Building Scalable Systems Without Docker

The era of the big application is upon us. No longer is it just scalable databases or load balanced web servers, today we deploy highly available messaging queues, private cloud infrastructure, big data platforms with relative frequency.

The way we deploy these applications is changing to. When I started in IT is was either manual or scripted using BASH or a shell of your liking, these days its could be Docker, Cloud images, apt, yum, snap, or automatically installed using Puppet, Chef, Ansible or, Juju.

Of course actually deploying applications is one thing, configuring, managing and scaling these applications is another thing entirely, this is where software automation tooling comes to the fore. Some people will tell you Docker is the way to go, certainly in some cases it is, but Docker isn’t a golden bullet, it still has its own problems and deploying onto bare metal might be a more acceptable solution. For the remainder of this blog post we’re going to look at Juju, which is developed by Canonical. Juju is relatively new but steadily growing in the world of big application deployment because of both the deployment techniques but also because of it’s hooks, relations and state which allow for codeless setup and configuration of applications.

Lets start simply and look at setting up a blog. In its most simple terms for a wordpress blog, you will require a webserver and a database. apt install mysql apache2 php5 and you’re pretty much done right? Well yeah, but lets assume you want to serve a massive amount of content from your wordpress with high volume traffic, who doesn’t want the most visited blog in the world, right?

So if you are running a high traffic blog, what else is required? Maybe a load balanced database? Perhaps a memcached server to serve cached pages instead of them being generated from scratch every time? Maybe you also want more than one blog engine? So how about HA Proxy to load balance the traffic? Great we have our scalable server, okay well what happens if a component crashes? How about some monitoring with that as well?

So our requirements have grown from simple apache2 and mysql to:

  • Apache2
  • Mysql master/slave
  • Memcached
  • HA Proxy
  • Nagios

Not quite as simple now, right? Also, of course this could all run on the same server but in reality you wouldn’t want to, there would be no resilience also performance issues when everything is thrashing the same box.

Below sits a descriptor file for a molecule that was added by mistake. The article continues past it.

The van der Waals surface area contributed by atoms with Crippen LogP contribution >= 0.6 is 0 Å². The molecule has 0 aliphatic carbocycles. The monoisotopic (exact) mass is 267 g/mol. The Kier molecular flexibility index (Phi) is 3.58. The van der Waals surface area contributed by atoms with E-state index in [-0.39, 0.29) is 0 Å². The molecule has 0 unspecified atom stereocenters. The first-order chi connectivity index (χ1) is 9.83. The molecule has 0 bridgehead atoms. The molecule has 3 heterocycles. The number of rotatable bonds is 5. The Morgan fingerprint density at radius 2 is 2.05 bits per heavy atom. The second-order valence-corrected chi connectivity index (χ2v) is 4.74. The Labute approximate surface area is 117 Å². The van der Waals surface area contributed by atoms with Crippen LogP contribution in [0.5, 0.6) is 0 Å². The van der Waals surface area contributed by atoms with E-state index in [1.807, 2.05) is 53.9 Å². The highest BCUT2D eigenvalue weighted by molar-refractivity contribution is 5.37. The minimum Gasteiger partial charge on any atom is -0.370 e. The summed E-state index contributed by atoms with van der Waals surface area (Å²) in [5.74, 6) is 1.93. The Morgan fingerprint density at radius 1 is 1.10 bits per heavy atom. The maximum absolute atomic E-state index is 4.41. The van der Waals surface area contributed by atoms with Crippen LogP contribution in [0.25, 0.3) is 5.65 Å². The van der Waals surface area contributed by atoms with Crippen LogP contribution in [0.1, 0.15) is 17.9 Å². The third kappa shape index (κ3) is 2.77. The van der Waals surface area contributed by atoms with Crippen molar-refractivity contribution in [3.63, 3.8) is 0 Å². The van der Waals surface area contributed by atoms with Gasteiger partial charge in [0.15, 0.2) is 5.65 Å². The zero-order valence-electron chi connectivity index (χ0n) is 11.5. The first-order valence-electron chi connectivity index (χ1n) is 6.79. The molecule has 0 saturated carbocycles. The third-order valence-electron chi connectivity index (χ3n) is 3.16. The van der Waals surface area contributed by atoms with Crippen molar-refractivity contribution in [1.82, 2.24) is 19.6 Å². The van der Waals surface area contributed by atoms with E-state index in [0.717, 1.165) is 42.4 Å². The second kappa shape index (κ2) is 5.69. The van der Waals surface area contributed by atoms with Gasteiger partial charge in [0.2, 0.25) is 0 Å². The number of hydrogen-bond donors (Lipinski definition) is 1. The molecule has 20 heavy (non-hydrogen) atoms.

So lets design the infrastructure. You’d have 1 or 2 webservers, 1 or 2 HA Proxy servers, 1 Mysql Master, 1 Mysql Slave, 1 Memcached server and a Nagios server. That’s 6 servers as a minimum. So now you need to spin them up, install the software you desire on each and configure it to expect supporting services to be located elsewhere on the network. Its no longer a 10 minute job. Thankfully Juju offers us the ability to do all of this for free.

juju bootstrap aws
juju deploy cs:~arosales/bundle/wordpress-site-3

In 2 commands we have spun up WordPress, Memcached, HA Proxy, Maria DB and Nagios with no expert domain knowledge. The good news is the fun doesn’t stop there. Suddenly a news outlet catches hold of your blog and you get flooded with more visitors, no problem Juju happily support scalability as well.

juju add-unit mariadb-slave

and we suddenly have an extra database node in our replication pool serving requests to visitors. After a while those numbers drop back down again

juju remove-unit mariadb-slave

and you’ve decommissioned the node.

So thats quite a simple example, of course Canonical built Juju to deploy much more complex software. Let’s look at the extreme and examine the Juju Openstack deployment. At its bare minimum it has 16 different applications distributed over 4 servers, and this is the basic setup! Once deployed you get Dashboard, Compute, Network, Block Storage, Object Storage in your own private cloud, but getting it setup manually is an expensive task. This is where Juju excels:

juju deploy cs:bundle/openstack-base-49

If you have a MAAS setup matching the minimum spec this is all that is required to configure Openstack and all the various underlying subcomponents is a scalable manner. This alone saves so many man hours, its unreal! Of course the great thing is that adding more compute, network capacity or storage is again a one liner!

As you can see from a simple blog to the more extreme Openstack setup, Juju excels at deployments and scaling, it makes life much easier for the Devops folks giving us more time to innovate and bring more great features to the charms. Of course you don’t have to deploy either of the examples here, writing Charms these days are pretty well documented and examples are available all over the charm store, all you need is some time and BASH or Python skills. The other good thing about Juju charms is the crowdsourcing of operations, if you don’t know how to do something in the underlying application, chances are someone else will and send you a pull request to improve your charm.



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